I like you, get the pain, tingling & numbness in my hands, feet/legs also arms. I almost always have a headache, ibs & ringing in my ears. I also get bad fatigue, heavy legs/arms, back pain, overactive bladder, insomnia (I often dont fall asleep till like 4 am). Those are some very common symptoms for me. I was diagnosed via EMG test with bilateral carpal tunnel syndrome, but I actually believe it's partly carpal tunnel and MS related. That's just what I think cause the cause the pain & numbess I experience, isn't always sparked by doing the type of activities that would normally cause carpal tunnel type pain. I also was diagnosed with cervical spinal stenosis, after a c-spine MRI and I also believe that's MS related, but again that's just my belief. Here's my diagnosis backstory - I was diagnosed with Multiple sclerosis in late July of 2017 after a brain MRI came back showing lots of MS lesions and a spinal tap came back positive for high amounts of elevated protein 'o' bands. Due to the amount of lesions & 'o' bands, my neurologist believes I'd actually had MS for quite some time.

    I hope you can find some answers, I'd urge you to go back to your neurologist if possible in person and bring with you a list of any symptoms you have in question. If he doesn't take you seriously you may be better of switching neurologists. The better educated we are and the better information we have to pull from, the stronger we become and the better chance we have of staying ahead of the game. MS doesn't need to beat us and it should never have that kind of power. Having a strong MS healthcare team around you is beyond imperative!
    There is something of the warrior in me. - Lech Walesa
    There is something of the warrior in me. Lech Walesa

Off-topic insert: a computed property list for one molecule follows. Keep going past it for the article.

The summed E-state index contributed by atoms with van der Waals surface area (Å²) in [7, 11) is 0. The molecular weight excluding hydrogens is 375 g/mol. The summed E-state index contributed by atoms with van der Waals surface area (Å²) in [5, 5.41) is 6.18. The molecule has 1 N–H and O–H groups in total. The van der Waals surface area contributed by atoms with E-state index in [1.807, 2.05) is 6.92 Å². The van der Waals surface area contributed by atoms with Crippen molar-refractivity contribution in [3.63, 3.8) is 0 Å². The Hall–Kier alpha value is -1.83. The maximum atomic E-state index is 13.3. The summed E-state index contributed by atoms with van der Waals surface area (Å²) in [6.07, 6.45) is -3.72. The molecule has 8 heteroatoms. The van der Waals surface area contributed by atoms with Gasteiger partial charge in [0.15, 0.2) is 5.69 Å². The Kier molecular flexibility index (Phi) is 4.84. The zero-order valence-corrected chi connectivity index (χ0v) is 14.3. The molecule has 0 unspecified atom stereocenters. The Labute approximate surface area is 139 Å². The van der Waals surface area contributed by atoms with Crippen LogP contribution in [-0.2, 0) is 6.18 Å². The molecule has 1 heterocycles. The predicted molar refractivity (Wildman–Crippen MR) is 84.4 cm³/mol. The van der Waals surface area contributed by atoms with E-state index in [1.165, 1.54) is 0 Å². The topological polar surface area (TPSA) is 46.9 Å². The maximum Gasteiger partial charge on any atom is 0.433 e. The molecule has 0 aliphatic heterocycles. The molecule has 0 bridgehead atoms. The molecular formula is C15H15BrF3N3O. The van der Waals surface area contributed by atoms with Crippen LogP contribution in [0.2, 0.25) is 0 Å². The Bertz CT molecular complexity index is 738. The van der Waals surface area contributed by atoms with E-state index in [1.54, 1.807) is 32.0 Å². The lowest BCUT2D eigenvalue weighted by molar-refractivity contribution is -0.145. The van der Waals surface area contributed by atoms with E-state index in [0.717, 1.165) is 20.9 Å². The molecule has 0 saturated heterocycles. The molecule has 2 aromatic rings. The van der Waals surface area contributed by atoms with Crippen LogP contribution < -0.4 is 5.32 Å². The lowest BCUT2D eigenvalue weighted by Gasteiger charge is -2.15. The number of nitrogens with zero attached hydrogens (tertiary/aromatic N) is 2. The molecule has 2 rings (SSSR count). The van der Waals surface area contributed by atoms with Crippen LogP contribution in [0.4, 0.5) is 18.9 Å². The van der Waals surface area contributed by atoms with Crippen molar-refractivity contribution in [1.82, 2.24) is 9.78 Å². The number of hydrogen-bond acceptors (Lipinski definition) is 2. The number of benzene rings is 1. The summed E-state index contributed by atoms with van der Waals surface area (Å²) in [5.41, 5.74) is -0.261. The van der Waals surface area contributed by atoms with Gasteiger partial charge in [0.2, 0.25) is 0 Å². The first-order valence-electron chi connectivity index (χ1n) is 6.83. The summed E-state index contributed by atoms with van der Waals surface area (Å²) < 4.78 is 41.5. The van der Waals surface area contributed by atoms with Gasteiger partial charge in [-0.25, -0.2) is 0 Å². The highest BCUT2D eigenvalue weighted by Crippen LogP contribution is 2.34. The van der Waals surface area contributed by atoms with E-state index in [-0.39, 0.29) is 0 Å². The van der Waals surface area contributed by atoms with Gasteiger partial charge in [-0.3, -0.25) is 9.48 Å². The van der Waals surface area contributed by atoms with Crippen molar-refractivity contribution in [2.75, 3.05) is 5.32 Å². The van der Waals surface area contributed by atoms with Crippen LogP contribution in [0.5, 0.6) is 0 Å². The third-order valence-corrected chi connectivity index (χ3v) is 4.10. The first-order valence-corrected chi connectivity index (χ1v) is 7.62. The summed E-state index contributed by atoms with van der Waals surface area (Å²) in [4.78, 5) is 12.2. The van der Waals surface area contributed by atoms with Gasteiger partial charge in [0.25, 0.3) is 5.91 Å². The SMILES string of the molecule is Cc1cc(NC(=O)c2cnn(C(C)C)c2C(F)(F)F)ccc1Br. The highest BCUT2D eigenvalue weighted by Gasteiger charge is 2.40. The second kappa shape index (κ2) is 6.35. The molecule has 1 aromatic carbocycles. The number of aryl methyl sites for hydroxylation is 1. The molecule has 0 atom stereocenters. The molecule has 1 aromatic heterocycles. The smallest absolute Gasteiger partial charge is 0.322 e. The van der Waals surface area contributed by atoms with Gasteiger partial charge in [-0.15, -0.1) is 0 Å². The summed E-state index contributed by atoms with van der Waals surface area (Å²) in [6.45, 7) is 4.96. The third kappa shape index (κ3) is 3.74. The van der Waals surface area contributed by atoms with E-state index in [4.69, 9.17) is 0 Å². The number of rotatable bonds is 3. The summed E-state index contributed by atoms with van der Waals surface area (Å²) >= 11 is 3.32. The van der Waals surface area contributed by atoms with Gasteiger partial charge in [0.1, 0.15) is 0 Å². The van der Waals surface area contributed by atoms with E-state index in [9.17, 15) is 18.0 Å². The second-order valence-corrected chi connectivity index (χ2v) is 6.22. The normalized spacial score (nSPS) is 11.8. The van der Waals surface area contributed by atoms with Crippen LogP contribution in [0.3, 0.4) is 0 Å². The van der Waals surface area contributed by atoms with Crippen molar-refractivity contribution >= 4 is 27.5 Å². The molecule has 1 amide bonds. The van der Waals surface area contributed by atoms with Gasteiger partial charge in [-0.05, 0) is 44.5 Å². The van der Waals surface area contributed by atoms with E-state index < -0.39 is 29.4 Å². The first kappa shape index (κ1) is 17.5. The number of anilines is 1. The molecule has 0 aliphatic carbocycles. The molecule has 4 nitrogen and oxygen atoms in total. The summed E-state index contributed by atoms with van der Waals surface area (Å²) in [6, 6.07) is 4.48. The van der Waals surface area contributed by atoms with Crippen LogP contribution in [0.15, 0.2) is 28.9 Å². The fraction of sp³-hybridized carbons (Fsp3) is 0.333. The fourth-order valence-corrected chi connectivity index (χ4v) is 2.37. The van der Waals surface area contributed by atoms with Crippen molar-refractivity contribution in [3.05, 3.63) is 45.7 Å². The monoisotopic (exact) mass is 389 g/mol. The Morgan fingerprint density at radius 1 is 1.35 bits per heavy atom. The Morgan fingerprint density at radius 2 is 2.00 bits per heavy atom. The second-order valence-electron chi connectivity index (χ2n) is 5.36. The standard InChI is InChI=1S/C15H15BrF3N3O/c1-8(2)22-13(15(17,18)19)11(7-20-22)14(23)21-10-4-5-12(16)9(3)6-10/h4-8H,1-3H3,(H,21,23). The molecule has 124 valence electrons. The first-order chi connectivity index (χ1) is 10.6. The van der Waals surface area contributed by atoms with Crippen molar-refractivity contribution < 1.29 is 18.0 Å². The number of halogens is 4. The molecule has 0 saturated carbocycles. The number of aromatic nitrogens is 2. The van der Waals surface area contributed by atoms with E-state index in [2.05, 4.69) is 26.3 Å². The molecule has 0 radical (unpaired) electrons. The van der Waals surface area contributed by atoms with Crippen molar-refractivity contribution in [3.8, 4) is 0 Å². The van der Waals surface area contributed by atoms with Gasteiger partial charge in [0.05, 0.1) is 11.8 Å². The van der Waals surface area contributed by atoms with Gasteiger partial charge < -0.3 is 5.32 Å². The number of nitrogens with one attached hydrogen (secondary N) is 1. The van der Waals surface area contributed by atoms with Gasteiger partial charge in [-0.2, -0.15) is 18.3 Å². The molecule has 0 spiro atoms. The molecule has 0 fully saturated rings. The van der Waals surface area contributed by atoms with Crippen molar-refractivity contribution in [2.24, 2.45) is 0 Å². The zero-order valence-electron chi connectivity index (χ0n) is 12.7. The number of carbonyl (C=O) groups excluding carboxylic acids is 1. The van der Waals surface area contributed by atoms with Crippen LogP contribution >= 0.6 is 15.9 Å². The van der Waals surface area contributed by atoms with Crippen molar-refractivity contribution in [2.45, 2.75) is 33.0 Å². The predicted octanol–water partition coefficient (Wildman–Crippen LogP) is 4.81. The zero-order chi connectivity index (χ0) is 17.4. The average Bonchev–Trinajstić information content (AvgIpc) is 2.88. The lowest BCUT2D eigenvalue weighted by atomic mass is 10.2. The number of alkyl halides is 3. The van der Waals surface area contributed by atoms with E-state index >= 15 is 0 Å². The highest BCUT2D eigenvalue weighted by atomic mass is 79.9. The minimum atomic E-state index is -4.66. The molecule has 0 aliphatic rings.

Read more at:
    There is something of the warrior in me. Lech Walesa
    Read more at: is something of the warrior in me. - Lech Walesa[/quote]

  • Lizbeth
    Thank you!  It's been a wild new ride that I swear won't let me get down- just have some of those bad days and the other day I was frustrated!!! I went in to ER last night for my first bout of Vertigo- don't know if it's MS related or not- but it scared me when I couldn't walk and fell out of bed!  
  • beaurylancambria
    Your post explains exactly why I no longer go to the doctor. Being newly diagnosed, you think, I have a problem, someone should fix it. Not the case with MS. The first 6 months of my diagnosis was spending $40 to hear " you have MS" or " doesn't sound like MS ". It was then I learned it was up to me to figure it out. My experience with MS has taught me that symptoms come and go. Some last a day, some a week and some more. The most annoying was every time I would lay down, my body would go numb. I could feel it. It started with my feet and worked its way up. This was my longest lasting issue. Two years. One day it stopped, it's been over a year. It was definitely annoying, but tolerable. In time you will get used to the daily changes. I don't personally take any medications, but I know they are available for many of the symptoms. It took me a good year to get it all (most) figured out. Some days, I say ' well this is new" and then I wait. You will learn as you go.